When I walked into work on my final day of employment, there was a box sitting on my desk with a note resting beside it.
The note read:
Early in the industrial revolution, workplaces typically had no clocks. This was done to reinforce the concept that the company owns you and your time. Thus, on retirement, a watch was given as a token that the worker was given back his time.
My friend and coworker Craig Collins wrote this note to me, and inside the box on my desk was the clock you see in that picture. This is probably the most heartfelt gift I’ve ever been given. I feel as if I’ve just gone through some major right of passage — as platitudinous as that may sound.
As I’m going through this right of passage, I’ve been thinking a lot about:
Owning Your Own Time
I’ve spoken at great length about the importance of owning your own time vs. renting out your mind. While I still stress the importance of you being in complete control of your time, it’s also worth mentioning that owning your own time isn’t everything.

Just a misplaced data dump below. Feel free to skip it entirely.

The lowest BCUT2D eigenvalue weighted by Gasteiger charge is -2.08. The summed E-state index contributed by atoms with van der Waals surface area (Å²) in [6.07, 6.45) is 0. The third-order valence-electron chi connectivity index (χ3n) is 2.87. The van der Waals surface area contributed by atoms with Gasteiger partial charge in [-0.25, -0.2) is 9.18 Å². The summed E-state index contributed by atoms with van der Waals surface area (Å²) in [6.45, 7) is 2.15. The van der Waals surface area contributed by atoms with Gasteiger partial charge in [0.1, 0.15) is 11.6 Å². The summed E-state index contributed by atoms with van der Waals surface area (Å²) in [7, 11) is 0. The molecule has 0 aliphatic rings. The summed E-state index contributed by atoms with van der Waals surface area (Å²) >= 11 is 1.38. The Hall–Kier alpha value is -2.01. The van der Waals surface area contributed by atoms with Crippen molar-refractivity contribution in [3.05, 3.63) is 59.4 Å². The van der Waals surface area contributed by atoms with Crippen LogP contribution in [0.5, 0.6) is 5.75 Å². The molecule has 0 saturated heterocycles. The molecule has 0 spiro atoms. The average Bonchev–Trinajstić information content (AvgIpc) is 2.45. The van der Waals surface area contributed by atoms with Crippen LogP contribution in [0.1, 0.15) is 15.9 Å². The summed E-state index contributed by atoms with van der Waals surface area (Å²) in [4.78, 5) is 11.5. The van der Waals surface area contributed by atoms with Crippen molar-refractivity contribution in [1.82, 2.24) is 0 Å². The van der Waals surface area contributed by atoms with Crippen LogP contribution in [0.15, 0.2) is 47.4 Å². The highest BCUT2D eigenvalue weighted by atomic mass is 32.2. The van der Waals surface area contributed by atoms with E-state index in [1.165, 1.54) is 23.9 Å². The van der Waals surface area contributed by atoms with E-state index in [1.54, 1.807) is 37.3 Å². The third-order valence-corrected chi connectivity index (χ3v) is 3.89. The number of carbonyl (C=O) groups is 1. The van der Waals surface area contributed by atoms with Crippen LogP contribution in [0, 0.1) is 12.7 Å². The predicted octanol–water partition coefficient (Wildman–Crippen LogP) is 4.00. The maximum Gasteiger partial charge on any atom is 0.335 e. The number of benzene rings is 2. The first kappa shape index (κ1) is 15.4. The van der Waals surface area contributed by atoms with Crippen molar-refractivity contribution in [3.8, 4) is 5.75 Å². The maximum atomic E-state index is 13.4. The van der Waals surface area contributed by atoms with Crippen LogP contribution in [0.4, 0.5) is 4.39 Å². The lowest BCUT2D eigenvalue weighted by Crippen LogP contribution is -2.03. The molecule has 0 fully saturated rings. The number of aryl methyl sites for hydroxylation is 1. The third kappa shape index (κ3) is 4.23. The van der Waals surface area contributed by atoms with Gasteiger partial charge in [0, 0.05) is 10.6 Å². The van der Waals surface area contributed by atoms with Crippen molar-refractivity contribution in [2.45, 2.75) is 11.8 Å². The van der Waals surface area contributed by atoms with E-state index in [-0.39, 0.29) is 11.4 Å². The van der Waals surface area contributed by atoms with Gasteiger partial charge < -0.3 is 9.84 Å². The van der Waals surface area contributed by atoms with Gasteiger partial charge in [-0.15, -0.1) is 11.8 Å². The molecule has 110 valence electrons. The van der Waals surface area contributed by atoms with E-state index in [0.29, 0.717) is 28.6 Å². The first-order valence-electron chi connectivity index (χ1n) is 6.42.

Owning your own time won’t matter if…
- You’re just as much of a tyrant/slave driver to yourself as your previous employer.
- You are still influenced by societal pressures and let that dictate what you should be doing with your time.
- You’re not able to exercise self-discipline in staying focused (which you need to be able to pay yourself).
- You don’t know how to say no. You don’t know how to turn down opportunities when you’re spread too thin.
- You still pay yourself by the hour (instead of by how much value you deliver).
- You don’t have a good filter for focusing on high-leverage (most important) tasks vs. those that aren’t likely to make much of a difference in your business.
There are a number of other pitfalls to watch out for, and most of these apply whether you’re employed of self-employed.
But no matter how deep the trenches are, there’s no other place I’d rather be. I’m rolling around in the mud of life and getting myself dirty in this messy business of living deliberately.
And there’s nothing else I’d rather be doing.